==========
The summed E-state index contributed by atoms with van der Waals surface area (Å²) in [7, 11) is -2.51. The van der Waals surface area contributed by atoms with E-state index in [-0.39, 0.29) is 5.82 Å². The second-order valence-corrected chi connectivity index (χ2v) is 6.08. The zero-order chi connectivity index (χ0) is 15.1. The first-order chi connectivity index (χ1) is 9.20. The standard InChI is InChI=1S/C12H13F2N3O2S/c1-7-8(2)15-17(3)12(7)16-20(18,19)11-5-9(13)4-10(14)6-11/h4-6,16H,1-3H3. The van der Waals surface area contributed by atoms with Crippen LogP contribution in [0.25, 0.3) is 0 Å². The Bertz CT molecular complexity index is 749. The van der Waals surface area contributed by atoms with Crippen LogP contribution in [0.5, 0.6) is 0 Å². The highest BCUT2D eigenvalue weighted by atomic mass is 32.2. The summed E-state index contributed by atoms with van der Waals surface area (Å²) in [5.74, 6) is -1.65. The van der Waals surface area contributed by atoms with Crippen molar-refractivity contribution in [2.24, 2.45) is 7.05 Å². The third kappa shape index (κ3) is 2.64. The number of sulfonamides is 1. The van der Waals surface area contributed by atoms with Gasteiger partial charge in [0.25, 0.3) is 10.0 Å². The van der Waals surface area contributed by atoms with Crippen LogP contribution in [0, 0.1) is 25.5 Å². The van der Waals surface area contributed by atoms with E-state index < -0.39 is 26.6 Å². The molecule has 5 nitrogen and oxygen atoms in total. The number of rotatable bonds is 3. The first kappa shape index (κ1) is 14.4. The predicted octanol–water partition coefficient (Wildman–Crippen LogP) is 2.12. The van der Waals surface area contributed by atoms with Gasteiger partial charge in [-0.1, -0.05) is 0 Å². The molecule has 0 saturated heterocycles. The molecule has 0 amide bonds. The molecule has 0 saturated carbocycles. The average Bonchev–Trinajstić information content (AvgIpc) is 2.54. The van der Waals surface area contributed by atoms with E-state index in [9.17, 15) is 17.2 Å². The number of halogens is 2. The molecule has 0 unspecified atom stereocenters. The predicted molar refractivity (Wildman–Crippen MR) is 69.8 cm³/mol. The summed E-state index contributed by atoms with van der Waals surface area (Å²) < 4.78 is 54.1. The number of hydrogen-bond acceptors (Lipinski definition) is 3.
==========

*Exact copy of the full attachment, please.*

The summed E-state index contributed by atoms with van der Waals surface area (Å²) in [7, 11) is -2.51. The van der Waals surface area contributed by atoms with E-state index in [-0.39, 0.29) is 5.82 Å². The second-order valence-corrected chi connectivity index (χ2v) is 6.08. The zero-order chi connectivity index (χ0) is 15.1. The first-order chi connectivity index (χ1) is 9.20. The standard InChI is InChI=1S/C12H13F2N3O2S/c1-7-8(2)15-17(3)12(7)16-20(18,19)11-5-9(13)4-10(14)6-11/h4-6,16H,1-3H3. The van der Waals surface area contributed by atoms with Crippen LogP contribution in [0.25, 0.3) is 0 Å². The Bertz CT molecular complexity index is 749. The van der Waals surface area contributed by atoms with Crippen LogP contribution in [0.5, 0.6) is 0 Å². The highest BCUT2D eigenvalue weighted by atomic mass is 32.2. The summed E-state index contributed by atoms with van der Waals surface area (Å²) in [5.74, 6) is -1.65. The van der Waals surface area contributed by atoms with Crippen molar-refractivity contribution in [2.24, 2.45) is 7.05 Å². The third kappa shape index (κ3) is 2.64. The number of sulfonamides is 1. The van der Waals surface area contributed by atoms with Gasteiger partial charge in [0.25, 0.3) is 10.0 Å². The van der Waals surface area contributed by atoms with Crippen LogP contribution in [0, 0.1) is 25.5 Å². The van der Waals surface area contributed by atoms with E-state index < -0.39 is 26.6 Å². The molecule has 5 nitrogen and oxygen atoms in total. The number of rotatable bonds is 3. The first kappa shape index (κ1) is 14.4. The predicted octanol–water partition coefficient (Wildman–Crippen LogP) is 2.12. The van der Waals surface area contributed by atoms with Gasteiger partial charge in [-0.1, -0.05) is 0 Å². The molecule has 0 saturated heterocycles. The molecule has 0 amide bonds. The molecule has 0 saturated carbocycles. The average Bonchev–Trinajstić information content (AvgIpc) is 2.54. The van der Waals surface area contributed by atoms with E-state index in [9.17, 15) is 17.2 Å². The number of halogens is 2. The molecule has 0 unspecified atom stereocenters. The predicted molar refractivity (Wildman–Crippen MR) is 69.8 cm³/mol. The summed E-state index contributed by atoms with van der Waals surface area (Å²) < 4.78 is 54.1. The number of hydrogen-bond acceptors (Lipinski definition) is 3.